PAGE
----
What of art and its like, back in 1832? No Picasso, no Matisse, no Klimt. No Gaudi, no Cartier, no Rodin.
Stylistically, fine art was still stuck in the depiction of the wealthy showing off their wealth.
On the other hand, illustrators such as Simone Pomardi prowled the Greek islands with portable cameras obscura, drawing peasants in the Parthenon and maids in the Medea.
The first great burst of Egyptomania had flooded popular culture, along with a renewed interest in those members of the population not normally found within the echelons of the British ruling classes.
The archaeological surveys and discoveries that accompanied Napoleon’s campaign in Egypt, and the battles between France and Britain that took place there, aroused great public interest. Ancient Egyptian art and architecture provided designers with a whole new range of motifs, such as winged sun-discs, hawks and crocodiles. – V&A style guide, Regency Classicism
Architecture too, took monumental form when the wealthy estate owners sought to do something with their fortunes. In this era the British Museum was begun; the Louvre museum took shape; great buildings based on the profits of trade – and slave labour – erupted across Europe in a welter of carved stone.
Influences came from Ancient Rome and Classical Greece, especially with the arrival in London of the Elgin Marbles stolen from the Parthenon. One of Glasgow’s famous architects of this era was even known as Alexander “Greek” Thompson, so pervasive was the influence of Classical Greece throughout his portfolio.
Less traditional views appeared too.
Merchants in both Britain and France sought to emphasise how much their fortunes had been made in recent times, by their own devising, and in their patronage of the arts there was less of the classical, upper-class conceits (half-ruined follies with scantily-clad dancing girls frolicking in the undergrowth – not practical in much of Britain, or France, unless their career plans involved pneumonia).
Was it a change in materials that helped to portray smaller portraits, more stylistic aesthetics? A new interest in urban living, the people who lived in cities such as London and Paris? Or the influence of artists such as Goya with his sketches of the Peninsular War – and all its horrors?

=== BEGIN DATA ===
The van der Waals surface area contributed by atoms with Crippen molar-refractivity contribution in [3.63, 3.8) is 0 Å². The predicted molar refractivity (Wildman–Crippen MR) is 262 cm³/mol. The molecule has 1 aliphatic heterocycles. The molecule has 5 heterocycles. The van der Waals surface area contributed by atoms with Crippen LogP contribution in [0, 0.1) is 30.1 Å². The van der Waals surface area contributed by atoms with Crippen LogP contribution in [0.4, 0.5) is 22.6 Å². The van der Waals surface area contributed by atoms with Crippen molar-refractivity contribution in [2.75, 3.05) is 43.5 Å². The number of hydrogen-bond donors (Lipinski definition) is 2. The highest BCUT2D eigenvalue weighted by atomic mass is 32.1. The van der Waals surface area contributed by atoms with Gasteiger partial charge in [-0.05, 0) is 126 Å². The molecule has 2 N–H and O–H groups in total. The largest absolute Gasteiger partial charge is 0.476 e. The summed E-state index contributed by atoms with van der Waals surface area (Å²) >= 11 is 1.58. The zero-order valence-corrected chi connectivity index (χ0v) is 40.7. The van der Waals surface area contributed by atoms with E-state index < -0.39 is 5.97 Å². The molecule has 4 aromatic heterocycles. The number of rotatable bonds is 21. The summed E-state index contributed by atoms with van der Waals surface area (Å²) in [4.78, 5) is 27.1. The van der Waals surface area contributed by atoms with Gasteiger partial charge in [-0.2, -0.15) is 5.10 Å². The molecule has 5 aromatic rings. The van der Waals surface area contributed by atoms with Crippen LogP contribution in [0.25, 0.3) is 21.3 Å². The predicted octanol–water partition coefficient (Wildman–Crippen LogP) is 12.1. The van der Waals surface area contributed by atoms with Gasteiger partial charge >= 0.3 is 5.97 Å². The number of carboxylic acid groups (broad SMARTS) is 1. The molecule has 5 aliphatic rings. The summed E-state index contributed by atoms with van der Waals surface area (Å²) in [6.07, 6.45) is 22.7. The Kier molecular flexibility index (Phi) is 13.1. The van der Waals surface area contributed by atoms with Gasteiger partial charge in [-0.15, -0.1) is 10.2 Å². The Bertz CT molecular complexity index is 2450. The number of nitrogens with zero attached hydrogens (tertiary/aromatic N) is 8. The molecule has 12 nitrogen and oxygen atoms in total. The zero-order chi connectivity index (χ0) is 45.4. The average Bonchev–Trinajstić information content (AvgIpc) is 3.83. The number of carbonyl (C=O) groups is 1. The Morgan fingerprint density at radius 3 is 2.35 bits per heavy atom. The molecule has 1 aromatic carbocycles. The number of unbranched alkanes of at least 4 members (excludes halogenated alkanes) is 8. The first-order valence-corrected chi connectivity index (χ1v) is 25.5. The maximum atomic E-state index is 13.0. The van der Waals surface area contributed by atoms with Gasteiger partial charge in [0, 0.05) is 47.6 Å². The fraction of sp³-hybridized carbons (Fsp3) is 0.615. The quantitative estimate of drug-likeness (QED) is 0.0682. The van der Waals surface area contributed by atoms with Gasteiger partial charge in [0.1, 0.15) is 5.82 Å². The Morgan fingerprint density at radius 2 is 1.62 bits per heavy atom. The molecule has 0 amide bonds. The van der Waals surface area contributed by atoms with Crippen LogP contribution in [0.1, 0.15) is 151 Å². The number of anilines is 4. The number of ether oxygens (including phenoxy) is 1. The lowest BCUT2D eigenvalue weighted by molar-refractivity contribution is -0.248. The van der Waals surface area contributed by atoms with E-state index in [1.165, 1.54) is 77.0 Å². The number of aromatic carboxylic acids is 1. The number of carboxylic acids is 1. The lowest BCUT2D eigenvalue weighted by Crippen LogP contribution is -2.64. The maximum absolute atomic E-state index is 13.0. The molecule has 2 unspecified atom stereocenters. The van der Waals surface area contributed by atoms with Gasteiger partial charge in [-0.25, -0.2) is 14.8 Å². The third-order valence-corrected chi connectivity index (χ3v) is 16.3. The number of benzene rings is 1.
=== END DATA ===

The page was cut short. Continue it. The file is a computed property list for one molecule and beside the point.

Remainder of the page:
And ordinary folk, to whom high art would be a luxury, making their own designs to traditional patterns?
Remember, too, that this period was the start of a period of expansion for the industries that propelled Britain to its Victorian pomp. Influences from elsewhere – China, India, Egypt – had been popular in the salons of the wealthy for some years, but with the rise of linen-mills and factories producing consumer goods, those designs became widespread.
Complex weaving patterns using punch-card looms, hundreds of yards of cloth made more cheaply than a hand-loom weaver would charge, by exploiting child labour and paying mill-workers poorly.
(The character of Kester Woodseaves, the weaver in Precious Bane, visits each house to weave linen on a loom in the attic when the women have spun out the threads. He writes to the heroine, Prue, of apprenticing to a more skilled weaver to learn how to make two-colour cloth. Hand weaving, a traditional trade for men, disappeared under the onslaught of industrial linen.)
Machine-made ribbons, possibly the only finery affordable to the very poorest for Sunday best. Printed cottons, made in factories across Europe with the most modern inks and dyes.
Jewellery, for example, forms a thread of the story in SHADOWBOX. One of the most permanent parts of the archaeological record, fine metalwork is also one of the most easily reshaped.
Gold has always been recycled.
Sailors and gypsies carried their wealth in gold hoops strung through their perforated earlobes, marking them as transient in the eyes of most other people even as their exotic appearance attracted portrait painters. Most people in 1832 wouldn’t have anything golden – not even a wedding band.
Silver, although more widespread and cheaper, took form in silver cutlery and tableware, ornate and elaborate fabrications that took an army of servants to polish.
Scrimshaw, the art of engraving pictures on whale teeth, took time and practice.
Patterns inlaid in furniture by cabinet-makers, or burnt into the wood (pyrography), decorated everyday items.
Crockery from the Potteries, Delftware, Limoges – designs to be displayed in dining-room cabinets, treasured and shown off with pride.
And just because people didn’t make a living at making things doesn’t make their output less arty. Carvings done by prisoners from the Napoleonic wars show the inventiveness of ordinary people, especially those with time on their hands.
Even small details, added in hidden places. The wood-carver who shaped the figurehead of an ocean-going tea clipper. The basket-weaver shaping a willow cradle for his child. The lace-maker, bobbins a-spangle with glass beads from Murano, following her own family patterns handed down through generations.
Because the Devil will find work for idle hands.
And while a strong streak of Puritanism still lay embedded in the national psyche of both Britain and France, even Puritans must sing at least once a week when the looms and factories fall silent for the Sabbath and the week’s hard work is done.
Next post in the SHADOWBOX series: A Song For Europe.
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